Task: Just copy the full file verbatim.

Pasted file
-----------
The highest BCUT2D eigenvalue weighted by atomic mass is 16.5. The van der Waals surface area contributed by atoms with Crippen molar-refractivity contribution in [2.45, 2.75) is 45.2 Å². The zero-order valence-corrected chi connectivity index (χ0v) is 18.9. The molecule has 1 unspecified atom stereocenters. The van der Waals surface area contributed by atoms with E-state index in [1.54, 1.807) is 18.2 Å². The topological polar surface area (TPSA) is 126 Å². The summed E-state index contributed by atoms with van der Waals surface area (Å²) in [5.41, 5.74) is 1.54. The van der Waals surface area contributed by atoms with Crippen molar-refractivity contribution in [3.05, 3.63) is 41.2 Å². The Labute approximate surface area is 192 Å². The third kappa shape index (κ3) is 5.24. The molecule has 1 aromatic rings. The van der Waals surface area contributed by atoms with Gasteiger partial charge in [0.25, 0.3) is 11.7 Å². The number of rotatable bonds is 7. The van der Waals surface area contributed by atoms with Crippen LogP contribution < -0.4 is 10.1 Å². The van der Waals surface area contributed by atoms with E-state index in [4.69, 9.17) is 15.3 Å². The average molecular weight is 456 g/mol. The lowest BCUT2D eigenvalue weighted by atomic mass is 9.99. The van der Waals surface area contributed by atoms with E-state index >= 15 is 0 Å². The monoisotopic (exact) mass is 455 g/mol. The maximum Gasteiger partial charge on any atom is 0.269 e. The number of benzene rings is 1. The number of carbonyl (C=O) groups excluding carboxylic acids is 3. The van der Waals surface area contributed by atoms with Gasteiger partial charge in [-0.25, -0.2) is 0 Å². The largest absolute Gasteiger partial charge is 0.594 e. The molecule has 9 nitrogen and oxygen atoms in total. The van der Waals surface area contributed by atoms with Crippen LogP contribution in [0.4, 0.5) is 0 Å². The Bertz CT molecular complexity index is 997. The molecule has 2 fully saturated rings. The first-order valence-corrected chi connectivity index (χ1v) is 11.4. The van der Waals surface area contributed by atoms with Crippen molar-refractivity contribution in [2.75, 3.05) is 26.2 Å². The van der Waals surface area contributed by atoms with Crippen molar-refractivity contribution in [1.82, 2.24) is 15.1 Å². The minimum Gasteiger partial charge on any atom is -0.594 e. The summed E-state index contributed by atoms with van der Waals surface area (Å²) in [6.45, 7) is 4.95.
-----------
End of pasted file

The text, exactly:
The highest BCUT2D eigenvalue weighted by atomic mass is 16.5. The van der Waals surface area contributed by atoms with Crippen molar-refractivity contribution in [2.45, 2.75) is 45.2 Å². The zero-order valence-corrected chi connectivity index (χ0v) is 18.9. The molecule has 1 unspecified atom stereocenters. The van der Waals surface area contributed by atoms with E-state index in [1.54, 1.807) is 18.2 Å². The topological polar surface area (TPSA) is 126 Å². The summed E-state index contributed by atoms with van der Waals surface area (Å²) in [5.41, 5.74) is 1.54. The van der Waals surface area contributed by atoms with Crippen molar-refractivity contribution in [3.05, 3.63) is 41.2 Å². The Labute approximate surface area is 192 Å². The third kappa shape index (κ3) is 5.24. The molecule has 1 aromatic rings. The van der Waals surface area contributed by atoms with Gasteiger partial charge in [0.25, 0.3) is 11.7 Å². The number of rotatable bonds is 7. The van der Waals surface area contributed by atoms with Crippen LogP contribution < -0.4 is 10.1 Å². The van der Waals surface area contributed by atoms with E-state index in [4.69, 9.17) is 15.3 Å². The average molecular weight is 456 g/mol. The lowest BCUT2D eigenvalue weighted by atomic mass is 9.99. The van der Waals surface area contributed by atoms with E-state index >= 15 is 0 Å². The monoisotopic (exact) mass is 455 g/mol. The maximum Gasteiger partial charge on any atom is 0.269 e. The number of benzene rings is 1. The number of carbonyl (C=O) groups excluding carboxylic acids is 3. The van der Waals surface area contributed by atoms with Gasteiger partial charge in [-0.25, -0.2) is 0 Å². The largest absolute Gasteiger partial charge is 0.594 e. The molecule has 9 nitrogen and oxygen atoms in total. The van der Waals surface area contributed by atoms with Crippen LogP contribution in [0.4, 0.5) is 0 Å². The Bertz CT molecular complexity index is 997. The molecule has 2 fully saturated rings. The first-order valence-corrected chi connectivity index (χ1v) is 11.4. The van der Waals surface area contributed by atoms with Crippen molar-refractivity contribution in [2.75, 3.05) is 26.2 Å². The van der Waals surface area contributed by atoms with Crippen molar-refractivity contribution in [1.82, 2.24) is 15.1 Å². The minimum Gasteiger partial charge on any atom is -0.594 e. The summed E-state index contributed by atoms with van der Waals surface area (Å²) in [6.45, 7) is 4.95.